Inside or outside, however, Hong Kong remains relentlessly commercial.  This can turn visitors off unless they can successfully tune it out.  To stay sane in Hong Kong you have to be able to filter out all the advertisements and commercials, since at times the city seems like one giant sales pitch.  Advertisements are literally inescapable and bombard everyone 24/7.  Televisions on the double-decker buses blare commercials at captive audiences.  Huge TV screens mounted on the sides of buildings tout everything from Finding Nemo to Haagen-Dazs.  Teenagers thrust fliers into the hands of passersby that promote lunch discounts and clothing sales.  Crowds waiting for the next MTR train face a gallery of brightly lit advertisements for English-language schools, lingerie and mobile-phone service.

All this sales hype can get under your skin fairly quickly unless you do as the locals do and simply ignore it.  Alternatively, you can view this commercial onslaught as a sort of free entertainment that can tell you a lot about local fads and tastes.  As for me, I've learned to appreciate commercialism's contribution to Hong Kong's urban landscape; after all, the giant neon advertisements mounted on high-rise buildings offer a world-famous nighttime display unrivaled anywhere else.  And more practically, I've learned I should always sit at the front of the bus where I can't see the TV and its never-ending roster of commercials.

Of course, this assumes I can get a seat at all.  In this jam-packed city of seven million souls space remains at a premium.  Those who can't handle crowds or who need a North American amount of personal space will find Hong Kong to be tough going, which may be another reason the territory sometimes gets such poor reviews.  Crowds are omnipresent, especially when taking public transit.  Riding the MTR subway during rush hour can be like joining a scrimmage between opposing teams, with one crowd pushing to get off the carriages and the other pushing just as hard to get on.  Even walking can be difficult, as the sidewalks often fill to capacity.  What should be a simple stroll can become a frustrating game of dodge and weave as you struggle to make your way down a crowded city block.  The locals deal with all of this by redefining their notions of personal space; they've simply grown to need less of it.  They didn't have a choice in this redefinition and neither will you, but there's a certain camaraderie in all being in it together.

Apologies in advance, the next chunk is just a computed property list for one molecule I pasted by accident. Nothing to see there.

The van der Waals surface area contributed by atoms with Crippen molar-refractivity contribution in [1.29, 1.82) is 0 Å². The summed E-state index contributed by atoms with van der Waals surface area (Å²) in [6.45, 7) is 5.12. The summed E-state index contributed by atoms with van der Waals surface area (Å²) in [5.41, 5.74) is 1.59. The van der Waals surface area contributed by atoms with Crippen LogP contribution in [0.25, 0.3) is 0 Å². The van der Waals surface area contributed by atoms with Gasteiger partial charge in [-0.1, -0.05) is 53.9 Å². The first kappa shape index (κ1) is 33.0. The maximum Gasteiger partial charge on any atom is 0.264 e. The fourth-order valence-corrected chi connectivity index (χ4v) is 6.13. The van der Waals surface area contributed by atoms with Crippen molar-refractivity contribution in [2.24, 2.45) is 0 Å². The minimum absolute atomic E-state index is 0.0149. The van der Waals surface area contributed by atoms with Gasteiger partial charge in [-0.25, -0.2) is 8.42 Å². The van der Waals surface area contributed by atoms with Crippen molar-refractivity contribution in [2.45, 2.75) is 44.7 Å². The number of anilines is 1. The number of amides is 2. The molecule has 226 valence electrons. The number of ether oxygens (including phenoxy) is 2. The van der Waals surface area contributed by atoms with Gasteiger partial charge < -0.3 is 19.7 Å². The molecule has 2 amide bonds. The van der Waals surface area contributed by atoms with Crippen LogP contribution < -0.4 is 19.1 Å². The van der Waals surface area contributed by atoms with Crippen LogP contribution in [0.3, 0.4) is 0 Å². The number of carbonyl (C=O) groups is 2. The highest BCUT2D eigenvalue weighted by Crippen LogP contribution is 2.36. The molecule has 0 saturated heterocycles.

Severe pollution remains another frequent and quite justified complaint of disgruntled visitors.  It's true that over the years a brown haze has thickened above the skyscrapers like some kind of malignant gas cloud.  This pollution can't really be escaped, though you can avoid the worst of it by staying away from traffic-choked streets at rush hour and patroning smoke-free establishments.  If you are truly bothered by the smog, the South China Morning Post reports the pollution levels each day in its weather section, allowing you to avoid the most polluted districts.  Placing the pollution index in the weather section makes sense, given that like the weather, the pollution can be planned for but certainly not changed.  You can no more stop the rain in Hong Kong than stop the smog.